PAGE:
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The Arab Spring is Genuine Revolution, But a Bumpy and Arduous Road Ahead

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The Arab Spring has been a fundamental event in the Arab world and yet among Middle East scholars, there is great intellectual and analytical debate about the degree of political change or continuity that the Arab Spring had produced. As reverberations of the global economic crisis
have continued and the international rules of the game have fundamentally remained unchanged, the demand on post-Arab Spring governments to change policy course is high.

Moreover, in cases such as Egypt where regime change occurred and a shift to Islamist governments and then back to the military took place, there is little understanding or analytical conceptualization of whether this pointed to a significant change in style, content, or ideology of policy-making. Moreover, in countries like Syria where the country is aflame, there is doubt about whether it was all worth it and whether regime stability was an ideal after all. This paper argues that despite the chaos that has ensued, the Arab Spring was a legitimate revolution and these two countries are complicated, but were inevitable in part due to the political economic climate produced by autocratic and corrupt regimes.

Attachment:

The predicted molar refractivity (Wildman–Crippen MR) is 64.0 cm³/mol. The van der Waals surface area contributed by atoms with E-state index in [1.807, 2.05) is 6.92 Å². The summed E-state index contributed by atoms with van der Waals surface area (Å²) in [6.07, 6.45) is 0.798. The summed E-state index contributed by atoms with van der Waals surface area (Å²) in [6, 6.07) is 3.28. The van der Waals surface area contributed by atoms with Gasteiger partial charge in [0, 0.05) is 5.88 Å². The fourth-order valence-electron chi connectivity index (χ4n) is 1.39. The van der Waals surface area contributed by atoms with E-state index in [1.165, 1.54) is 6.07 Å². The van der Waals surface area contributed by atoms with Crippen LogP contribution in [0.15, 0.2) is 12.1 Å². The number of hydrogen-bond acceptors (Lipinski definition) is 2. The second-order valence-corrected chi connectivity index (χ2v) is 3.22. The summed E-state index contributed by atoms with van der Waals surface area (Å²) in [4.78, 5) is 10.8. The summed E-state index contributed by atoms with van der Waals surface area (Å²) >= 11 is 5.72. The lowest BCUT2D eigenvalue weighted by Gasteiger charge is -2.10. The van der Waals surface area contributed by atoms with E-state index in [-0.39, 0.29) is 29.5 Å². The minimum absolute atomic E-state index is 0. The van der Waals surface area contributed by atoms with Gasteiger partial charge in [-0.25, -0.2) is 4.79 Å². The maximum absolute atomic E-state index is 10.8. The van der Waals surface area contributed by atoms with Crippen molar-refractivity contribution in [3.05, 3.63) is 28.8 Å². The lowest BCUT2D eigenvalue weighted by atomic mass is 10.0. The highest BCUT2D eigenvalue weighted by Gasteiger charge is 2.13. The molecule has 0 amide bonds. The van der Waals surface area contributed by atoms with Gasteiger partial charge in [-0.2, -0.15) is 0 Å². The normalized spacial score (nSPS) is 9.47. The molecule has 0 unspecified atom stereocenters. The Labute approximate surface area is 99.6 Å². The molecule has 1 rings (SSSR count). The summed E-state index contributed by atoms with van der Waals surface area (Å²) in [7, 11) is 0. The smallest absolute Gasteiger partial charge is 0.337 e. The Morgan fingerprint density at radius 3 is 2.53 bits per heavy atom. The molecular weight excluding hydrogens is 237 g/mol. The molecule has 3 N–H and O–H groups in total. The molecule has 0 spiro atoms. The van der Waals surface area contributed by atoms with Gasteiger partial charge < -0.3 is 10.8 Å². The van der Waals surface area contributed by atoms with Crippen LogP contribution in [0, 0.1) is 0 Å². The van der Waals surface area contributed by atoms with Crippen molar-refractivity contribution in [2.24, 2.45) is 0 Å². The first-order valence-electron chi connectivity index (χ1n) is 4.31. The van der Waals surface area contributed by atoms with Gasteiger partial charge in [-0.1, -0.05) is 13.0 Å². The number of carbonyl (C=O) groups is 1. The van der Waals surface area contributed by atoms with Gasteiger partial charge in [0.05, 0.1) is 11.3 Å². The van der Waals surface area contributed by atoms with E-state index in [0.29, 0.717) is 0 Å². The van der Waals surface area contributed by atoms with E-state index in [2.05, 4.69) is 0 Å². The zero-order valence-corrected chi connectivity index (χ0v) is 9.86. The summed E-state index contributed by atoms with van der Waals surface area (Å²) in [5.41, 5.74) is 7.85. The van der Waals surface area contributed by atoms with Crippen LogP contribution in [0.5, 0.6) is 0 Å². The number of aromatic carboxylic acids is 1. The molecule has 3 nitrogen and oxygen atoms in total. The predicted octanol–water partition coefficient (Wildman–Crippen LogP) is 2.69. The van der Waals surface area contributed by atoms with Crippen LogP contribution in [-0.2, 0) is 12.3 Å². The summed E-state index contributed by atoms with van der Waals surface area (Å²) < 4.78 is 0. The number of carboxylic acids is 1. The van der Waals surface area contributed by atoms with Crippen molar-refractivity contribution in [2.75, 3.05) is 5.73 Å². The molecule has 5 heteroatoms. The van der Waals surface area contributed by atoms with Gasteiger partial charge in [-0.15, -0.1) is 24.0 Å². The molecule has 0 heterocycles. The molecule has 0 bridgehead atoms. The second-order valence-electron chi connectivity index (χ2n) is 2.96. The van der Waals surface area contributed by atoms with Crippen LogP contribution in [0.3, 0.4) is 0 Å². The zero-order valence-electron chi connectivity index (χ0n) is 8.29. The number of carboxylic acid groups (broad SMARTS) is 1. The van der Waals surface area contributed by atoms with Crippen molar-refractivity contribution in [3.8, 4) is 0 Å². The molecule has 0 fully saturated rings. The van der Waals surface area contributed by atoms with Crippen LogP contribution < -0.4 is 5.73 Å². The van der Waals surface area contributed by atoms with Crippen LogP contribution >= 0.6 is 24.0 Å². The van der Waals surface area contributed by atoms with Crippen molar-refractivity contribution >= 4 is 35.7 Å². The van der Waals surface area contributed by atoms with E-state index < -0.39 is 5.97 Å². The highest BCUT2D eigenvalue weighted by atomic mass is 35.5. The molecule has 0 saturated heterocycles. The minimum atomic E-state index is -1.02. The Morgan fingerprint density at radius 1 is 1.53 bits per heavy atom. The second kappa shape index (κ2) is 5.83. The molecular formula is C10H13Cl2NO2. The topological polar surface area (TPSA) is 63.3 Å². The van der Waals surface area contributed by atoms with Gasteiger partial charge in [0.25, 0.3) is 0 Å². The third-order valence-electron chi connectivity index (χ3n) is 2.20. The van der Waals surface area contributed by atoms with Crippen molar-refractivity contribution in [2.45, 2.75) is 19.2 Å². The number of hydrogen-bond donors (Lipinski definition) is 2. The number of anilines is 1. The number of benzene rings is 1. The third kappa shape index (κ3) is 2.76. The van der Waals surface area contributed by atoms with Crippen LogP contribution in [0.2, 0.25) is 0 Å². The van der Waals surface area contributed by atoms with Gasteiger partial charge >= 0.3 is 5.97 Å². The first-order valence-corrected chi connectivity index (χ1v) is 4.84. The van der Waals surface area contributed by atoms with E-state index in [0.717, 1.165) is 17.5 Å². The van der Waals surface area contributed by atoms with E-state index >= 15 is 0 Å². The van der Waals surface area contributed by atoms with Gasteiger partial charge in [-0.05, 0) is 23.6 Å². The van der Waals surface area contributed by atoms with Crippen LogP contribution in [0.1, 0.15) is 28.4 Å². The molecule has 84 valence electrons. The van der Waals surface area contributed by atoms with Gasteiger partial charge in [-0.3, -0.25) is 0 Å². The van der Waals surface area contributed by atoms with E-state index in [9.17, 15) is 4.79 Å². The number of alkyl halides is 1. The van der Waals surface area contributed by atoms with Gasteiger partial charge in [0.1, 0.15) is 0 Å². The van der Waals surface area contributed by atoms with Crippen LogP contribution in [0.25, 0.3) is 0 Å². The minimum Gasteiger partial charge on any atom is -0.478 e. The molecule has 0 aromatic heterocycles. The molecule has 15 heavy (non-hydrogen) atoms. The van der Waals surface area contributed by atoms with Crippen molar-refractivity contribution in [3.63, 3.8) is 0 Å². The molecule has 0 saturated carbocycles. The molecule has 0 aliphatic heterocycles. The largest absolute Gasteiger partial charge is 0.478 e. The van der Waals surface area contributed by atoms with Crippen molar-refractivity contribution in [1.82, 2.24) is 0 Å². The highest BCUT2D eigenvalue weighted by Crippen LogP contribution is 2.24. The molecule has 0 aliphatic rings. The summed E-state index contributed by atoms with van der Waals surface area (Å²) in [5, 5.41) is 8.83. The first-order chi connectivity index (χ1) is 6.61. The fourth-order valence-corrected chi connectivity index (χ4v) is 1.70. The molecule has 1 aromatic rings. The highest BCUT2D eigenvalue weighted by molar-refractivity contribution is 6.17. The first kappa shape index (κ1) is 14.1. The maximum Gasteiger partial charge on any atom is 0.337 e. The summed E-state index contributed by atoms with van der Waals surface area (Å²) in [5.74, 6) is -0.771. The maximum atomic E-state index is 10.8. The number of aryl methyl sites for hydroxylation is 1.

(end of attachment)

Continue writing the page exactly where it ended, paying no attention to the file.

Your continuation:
Unlike many other revolutions that swept the globe to topple autocratic regimes, the Arab Spring was not instigated by the poor, underclass of the Arab world; instead, it was the educated, unemployed, disenfranchised, and likely lower middle class youth, of the region that took to the internet and the streets to protest. The Arab Spring started in countries that actually had economic growth: in 2009 and 2010, Tunisia had 3 and 4% GDP growth, Egypt 4.7 and 5%, Libya 1.8 and 5.2%, Yemen 3.9 and 7.8% and even Syria 4 and 5%; and these countries were also lead economic reformers, ‘successfully liberalizing’ their economies.

The Arab Spring started because of a great feeling of disenfranchisement, growing inequality, relative deprivation, and most importantly because of corrupt and autocratic regimes that had a heavy policy and security sector to stamp out all dissent and free thought. The feelings of discontent among the population had been festering throughout the past decade; yet, it was not until late 2010 that political uprisings and social protests became more pronounced in the region. The uprisings began in Tunisia and soon spread to Egypt (See Alexander, 2011; Gause, 2011; Lynch, 2012). Both of these uprisings resulted in the fall of the presidencies of their respective countries. In countries like Morocco, we saw some constitutional reforms put in place to heed off continued protests. There remain inescapable questions as to what will happen next. One thing is for sure, the popular uprisings in the Arab are calling for a break with decades of authoritarianism, poverty, chronic unemployment, and social injustice. So did the Arab Spring lead to change or continuity of many of the Arab autocratic regimes?